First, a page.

It’s worth noting that the PC version of this game is a little busted. Since it predates the days of good console-to-PC ports, there are several annoyances to deal with. My Xbox 360 controller was mapped incorrectly at first, with no in-game way of changing the controls. However, there is a file to be edited in the game’s directory that can fix these problems with a bit of work. I also observed several graphical glitches, likely from running the game at such a high resolution, and a few game-breaking bugs that forced me to restart. It is far from an unplayable mess, but you should anticipate running into some issues if you play this on the PC.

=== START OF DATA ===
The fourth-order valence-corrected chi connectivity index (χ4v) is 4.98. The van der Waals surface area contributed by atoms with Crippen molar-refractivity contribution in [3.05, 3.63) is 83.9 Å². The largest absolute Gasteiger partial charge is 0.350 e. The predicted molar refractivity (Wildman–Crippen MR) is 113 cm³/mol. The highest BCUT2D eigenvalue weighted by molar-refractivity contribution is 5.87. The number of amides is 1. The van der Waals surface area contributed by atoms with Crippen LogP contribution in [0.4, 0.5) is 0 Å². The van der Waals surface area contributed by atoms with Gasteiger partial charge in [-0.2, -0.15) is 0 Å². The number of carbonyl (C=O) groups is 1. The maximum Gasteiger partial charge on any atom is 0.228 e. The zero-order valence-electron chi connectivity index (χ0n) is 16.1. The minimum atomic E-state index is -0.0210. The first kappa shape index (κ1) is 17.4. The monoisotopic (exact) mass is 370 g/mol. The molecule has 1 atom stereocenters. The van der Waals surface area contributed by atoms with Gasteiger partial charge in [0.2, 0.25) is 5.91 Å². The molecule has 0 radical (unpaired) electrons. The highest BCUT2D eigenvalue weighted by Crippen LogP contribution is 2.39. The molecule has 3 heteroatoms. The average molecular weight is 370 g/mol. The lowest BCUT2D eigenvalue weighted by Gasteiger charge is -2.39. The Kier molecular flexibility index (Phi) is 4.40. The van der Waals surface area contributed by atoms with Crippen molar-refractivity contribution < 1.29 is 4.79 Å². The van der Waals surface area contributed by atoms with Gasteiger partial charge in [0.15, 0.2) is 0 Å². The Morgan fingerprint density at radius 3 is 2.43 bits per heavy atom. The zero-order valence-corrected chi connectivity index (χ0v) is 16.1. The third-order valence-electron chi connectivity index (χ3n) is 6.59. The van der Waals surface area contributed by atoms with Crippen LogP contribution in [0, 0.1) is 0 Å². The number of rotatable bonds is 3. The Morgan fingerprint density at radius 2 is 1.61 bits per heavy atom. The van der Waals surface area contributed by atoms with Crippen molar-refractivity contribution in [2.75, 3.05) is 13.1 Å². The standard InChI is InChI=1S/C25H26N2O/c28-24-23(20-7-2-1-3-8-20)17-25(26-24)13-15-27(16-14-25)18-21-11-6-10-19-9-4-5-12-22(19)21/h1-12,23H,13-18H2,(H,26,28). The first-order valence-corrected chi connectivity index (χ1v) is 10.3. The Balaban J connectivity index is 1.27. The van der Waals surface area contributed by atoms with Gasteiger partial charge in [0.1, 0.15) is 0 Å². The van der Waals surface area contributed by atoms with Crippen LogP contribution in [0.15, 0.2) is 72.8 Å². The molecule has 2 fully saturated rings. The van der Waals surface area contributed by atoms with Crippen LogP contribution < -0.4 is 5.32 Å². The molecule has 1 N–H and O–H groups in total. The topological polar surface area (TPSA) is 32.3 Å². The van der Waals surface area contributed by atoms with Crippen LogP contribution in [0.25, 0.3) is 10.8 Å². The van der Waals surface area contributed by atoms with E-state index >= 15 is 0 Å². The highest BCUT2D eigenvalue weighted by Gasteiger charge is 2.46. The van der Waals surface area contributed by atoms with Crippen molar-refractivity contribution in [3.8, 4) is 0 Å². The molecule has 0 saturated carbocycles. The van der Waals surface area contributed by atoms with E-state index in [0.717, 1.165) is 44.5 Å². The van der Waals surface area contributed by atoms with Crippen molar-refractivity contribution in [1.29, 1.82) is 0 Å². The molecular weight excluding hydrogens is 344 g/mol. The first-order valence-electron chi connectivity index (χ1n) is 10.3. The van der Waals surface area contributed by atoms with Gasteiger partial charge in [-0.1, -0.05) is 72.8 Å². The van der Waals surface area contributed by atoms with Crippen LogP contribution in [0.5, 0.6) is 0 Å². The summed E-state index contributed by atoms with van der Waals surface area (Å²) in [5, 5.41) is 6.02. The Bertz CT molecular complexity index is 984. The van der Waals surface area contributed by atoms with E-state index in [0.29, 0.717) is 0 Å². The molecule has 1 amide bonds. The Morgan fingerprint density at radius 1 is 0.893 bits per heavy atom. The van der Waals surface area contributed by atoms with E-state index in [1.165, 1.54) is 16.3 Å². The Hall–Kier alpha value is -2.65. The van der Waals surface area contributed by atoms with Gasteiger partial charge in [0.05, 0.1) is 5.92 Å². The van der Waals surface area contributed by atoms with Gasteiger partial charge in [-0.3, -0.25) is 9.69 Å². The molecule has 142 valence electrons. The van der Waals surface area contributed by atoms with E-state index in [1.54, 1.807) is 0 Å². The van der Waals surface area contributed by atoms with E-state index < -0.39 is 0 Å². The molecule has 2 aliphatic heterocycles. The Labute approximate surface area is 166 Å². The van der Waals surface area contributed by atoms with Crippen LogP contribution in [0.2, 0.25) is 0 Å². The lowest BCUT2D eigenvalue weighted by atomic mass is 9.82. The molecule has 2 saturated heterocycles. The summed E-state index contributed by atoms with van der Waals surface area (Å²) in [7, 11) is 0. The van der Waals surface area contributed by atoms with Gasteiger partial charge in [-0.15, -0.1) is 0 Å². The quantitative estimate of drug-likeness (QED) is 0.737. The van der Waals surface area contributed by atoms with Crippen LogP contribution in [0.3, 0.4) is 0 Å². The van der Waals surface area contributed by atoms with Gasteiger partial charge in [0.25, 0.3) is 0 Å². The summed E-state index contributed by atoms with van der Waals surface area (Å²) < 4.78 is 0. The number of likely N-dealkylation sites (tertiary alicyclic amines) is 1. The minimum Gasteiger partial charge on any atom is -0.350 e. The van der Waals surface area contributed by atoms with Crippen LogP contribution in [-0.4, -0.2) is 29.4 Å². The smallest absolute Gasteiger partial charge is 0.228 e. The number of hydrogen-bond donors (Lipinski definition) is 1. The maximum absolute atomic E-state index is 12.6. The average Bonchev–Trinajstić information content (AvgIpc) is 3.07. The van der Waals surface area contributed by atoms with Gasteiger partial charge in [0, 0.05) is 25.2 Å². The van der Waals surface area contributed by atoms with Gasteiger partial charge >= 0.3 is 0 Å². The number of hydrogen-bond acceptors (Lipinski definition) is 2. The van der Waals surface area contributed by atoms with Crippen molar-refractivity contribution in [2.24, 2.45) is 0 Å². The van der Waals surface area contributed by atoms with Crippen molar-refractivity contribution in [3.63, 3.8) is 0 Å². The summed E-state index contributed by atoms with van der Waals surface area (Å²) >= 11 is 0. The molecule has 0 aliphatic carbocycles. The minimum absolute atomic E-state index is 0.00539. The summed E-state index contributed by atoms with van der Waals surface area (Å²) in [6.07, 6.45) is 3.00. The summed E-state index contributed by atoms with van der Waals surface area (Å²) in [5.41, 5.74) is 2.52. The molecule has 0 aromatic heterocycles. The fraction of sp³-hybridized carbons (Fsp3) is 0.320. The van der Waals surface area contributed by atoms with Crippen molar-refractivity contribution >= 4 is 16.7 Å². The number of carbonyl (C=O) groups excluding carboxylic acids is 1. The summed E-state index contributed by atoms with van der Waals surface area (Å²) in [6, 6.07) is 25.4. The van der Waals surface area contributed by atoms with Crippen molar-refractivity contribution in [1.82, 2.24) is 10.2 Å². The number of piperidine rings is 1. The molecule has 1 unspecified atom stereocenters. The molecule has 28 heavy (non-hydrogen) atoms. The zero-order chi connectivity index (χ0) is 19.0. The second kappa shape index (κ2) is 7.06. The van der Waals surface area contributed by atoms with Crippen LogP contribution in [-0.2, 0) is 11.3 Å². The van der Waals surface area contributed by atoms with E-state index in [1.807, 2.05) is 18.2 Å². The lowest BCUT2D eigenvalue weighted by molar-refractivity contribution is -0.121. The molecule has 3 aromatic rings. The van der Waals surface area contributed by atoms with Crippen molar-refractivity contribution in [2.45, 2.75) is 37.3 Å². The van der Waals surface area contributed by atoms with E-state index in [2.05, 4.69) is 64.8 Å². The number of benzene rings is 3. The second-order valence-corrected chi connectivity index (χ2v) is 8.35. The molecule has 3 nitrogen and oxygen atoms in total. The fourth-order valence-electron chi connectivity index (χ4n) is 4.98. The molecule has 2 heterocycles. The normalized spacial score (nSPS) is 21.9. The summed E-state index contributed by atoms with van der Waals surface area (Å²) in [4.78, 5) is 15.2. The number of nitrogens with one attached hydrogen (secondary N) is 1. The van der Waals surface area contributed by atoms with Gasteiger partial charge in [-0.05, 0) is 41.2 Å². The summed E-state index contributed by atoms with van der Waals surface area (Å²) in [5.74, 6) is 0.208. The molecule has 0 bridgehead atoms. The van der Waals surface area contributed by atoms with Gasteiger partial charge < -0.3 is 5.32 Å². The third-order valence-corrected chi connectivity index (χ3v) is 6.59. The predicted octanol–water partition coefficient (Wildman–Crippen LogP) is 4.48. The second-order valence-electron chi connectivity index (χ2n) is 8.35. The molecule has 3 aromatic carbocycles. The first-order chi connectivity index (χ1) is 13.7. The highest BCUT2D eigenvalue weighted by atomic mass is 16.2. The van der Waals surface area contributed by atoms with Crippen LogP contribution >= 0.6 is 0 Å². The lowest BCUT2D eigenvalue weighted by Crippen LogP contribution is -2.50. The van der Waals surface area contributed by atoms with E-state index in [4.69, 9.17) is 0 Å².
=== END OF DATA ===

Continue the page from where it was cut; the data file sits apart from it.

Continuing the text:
Marc Ecko’s Getting Up: Contents Under Pressure is a unique game. Unlike any other high-profile game I’ve seen, it felt like someone’s unique vision. The story may become crazy and disjointed, but it is still earnest in a way that felt very real to me. There were some rough edges in the gameplay, but the creative graffiti system managed to smooth most of them out for me. It’s a game I can’t help but like more than I want to: intriguing ideas packed into a dated gameplay experience. Even with its clunky gameplay and awkward story-telling, I still think that Getting Up is something everyone should see at least once.